You may have heard the term ‘clemency’ come up in a news story, where a prior offender to a crime was granted release and had a previous conviction tossed. Clemency is essentially linked to forgiveness for past crimes and can be obtained in three particular fashions through the criminal justice system. Let’s take a deeper look at some of these terms, and what it can mean for somebody who was previously found guilty of a crime.
One of the three forms of clemency that are seen in the criminal court system is a pardon. This action can come to fruition with the help of a clemency petition, and then may be granted by an executive member of the state or federal government to extend mercy to a convicted person. Among these forms of clemency are pardons. You’ve probably heard of the presidential pardon that can be used by the Commander-in-Chief in the U.S. to offer an act of grace to violators of federal law.
Pardons provide offenders with forgiveness for the crime they’ve committed and the subsequent punishment. However, this is not granting a judgment of innocence, not erasing the criminal conviction from the record. In some jurisdictions in the United States, a pardon can remove some of the disqualifications caused by the guilty rendering. This is sometimes referred to as a conditional pardon when the person is still in prison, and the head of state chooses to alter or end their time behind bars. These acts of clemency are extended for humanitarian reasons most of the time, and also in circumstances when there is doubt concerning guilt.
Commutations of Sentences
When understanding the clemency meaning, you’ll also find that a commutation of sentence falls under this umbrella. Commutation takes place when the conditions of a court’s sentence receive a reduction. This is usually dropping the number of years on a jail term, or reducing the count of conviction. This type of clemency does not void the conviction altogether, but simply lessens the consequences. This can also include remission of any imposed financial obligations as part of a criminal sentence, including a fine or restitituion.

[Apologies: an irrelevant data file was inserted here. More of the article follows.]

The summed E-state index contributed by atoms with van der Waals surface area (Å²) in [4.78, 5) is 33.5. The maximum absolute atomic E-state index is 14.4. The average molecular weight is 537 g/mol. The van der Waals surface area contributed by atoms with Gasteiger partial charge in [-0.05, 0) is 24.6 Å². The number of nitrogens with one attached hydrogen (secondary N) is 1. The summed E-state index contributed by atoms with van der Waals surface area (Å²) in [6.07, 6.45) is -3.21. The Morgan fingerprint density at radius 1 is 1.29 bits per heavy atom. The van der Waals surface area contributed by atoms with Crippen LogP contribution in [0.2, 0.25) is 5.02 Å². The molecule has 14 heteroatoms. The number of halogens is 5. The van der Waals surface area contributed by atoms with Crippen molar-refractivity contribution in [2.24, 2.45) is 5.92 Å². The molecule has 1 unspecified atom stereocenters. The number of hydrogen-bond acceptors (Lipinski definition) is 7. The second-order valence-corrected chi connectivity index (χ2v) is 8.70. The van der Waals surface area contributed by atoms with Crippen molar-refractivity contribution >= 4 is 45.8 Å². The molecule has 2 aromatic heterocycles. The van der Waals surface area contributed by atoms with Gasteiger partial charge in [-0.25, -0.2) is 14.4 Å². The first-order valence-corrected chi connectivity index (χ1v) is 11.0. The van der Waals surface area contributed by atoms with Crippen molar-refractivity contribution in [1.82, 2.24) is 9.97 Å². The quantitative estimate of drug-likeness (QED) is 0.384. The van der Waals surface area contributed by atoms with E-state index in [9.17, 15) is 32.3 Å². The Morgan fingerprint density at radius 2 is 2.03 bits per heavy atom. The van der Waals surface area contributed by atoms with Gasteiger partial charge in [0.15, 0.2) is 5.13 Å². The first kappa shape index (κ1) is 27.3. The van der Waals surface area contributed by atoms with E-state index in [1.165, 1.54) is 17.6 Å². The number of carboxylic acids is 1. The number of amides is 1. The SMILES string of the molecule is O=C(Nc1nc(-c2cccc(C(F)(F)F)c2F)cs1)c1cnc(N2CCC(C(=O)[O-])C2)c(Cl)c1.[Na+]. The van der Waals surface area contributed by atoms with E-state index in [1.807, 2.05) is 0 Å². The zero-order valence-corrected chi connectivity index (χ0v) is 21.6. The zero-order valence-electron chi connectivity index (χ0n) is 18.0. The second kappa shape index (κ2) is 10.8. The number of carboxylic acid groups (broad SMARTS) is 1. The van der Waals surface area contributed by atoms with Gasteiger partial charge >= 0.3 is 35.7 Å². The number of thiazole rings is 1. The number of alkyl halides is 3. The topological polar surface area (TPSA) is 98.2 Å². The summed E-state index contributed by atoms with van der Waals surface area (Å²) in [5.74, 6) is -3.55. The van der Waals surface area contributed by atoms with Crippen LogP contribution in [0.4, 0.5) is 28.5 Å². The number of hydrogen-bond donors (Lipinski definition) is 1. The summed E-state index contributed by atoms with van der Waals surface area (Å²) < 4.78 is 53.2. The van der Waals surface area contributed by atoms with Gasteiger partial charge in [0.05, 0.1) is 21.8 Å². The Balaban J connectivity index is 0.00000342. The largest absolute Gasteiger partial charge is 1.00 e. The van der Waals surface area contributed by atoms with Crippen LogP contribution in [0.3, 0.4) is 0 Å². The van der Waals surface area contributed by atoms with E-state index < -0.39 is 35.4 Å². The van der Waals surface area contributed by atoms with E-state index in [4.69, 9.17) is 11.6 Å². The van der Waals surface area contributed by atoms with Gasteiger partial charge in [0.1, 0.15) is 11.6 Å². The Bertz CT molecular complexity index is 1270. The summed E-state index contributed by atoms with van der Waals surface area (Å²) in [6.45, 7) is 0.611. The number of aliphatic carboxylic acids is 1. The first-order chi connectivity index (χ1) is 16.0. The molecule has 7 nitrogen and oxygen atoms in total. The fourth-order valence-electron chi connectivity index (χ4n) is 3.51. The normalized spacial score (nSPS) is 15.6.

This form of clemency appeal has no effect on a person’s immigration status and will not prevent removal or deportation under certain circumstances. To be eligible for commutation of sentence, a convicted person must have reported to prison to begin serving their sentence. This has become a popular topic under the administrations of President Obama and President Trump, who saw to offer clemency to some prisoners upon exiting the White House. The commutation of a sentence, like a pardon, can also be used as an act of mercy for someone who may be nearing the end of their life.
One last example of clemency is a reprieve. A reprieve is given after a person is convicted, suspending their prison sentence in order to give the guilty person time to find ways to have their sentence reduced. In capital cases, a reprieve of a death sentence is given to suspend execution of the death penalty to determine whether or not this should be imposed. This could lead to a lesser sentence of life in prison or a set number of years.
When the reprieve expires, the sentence will be executed as ordered by the court unless there are circumstances that have changed the initial sentencing. This could result from a clemency appeal. The word reprieve is essentially a temporary suspension of a sentence but differentiates from pardons or commutations, all of which are permanent. Clemency breaks down to clearing the way to reduce sentences or exit prison, but it is not eliminating convictions or guilt.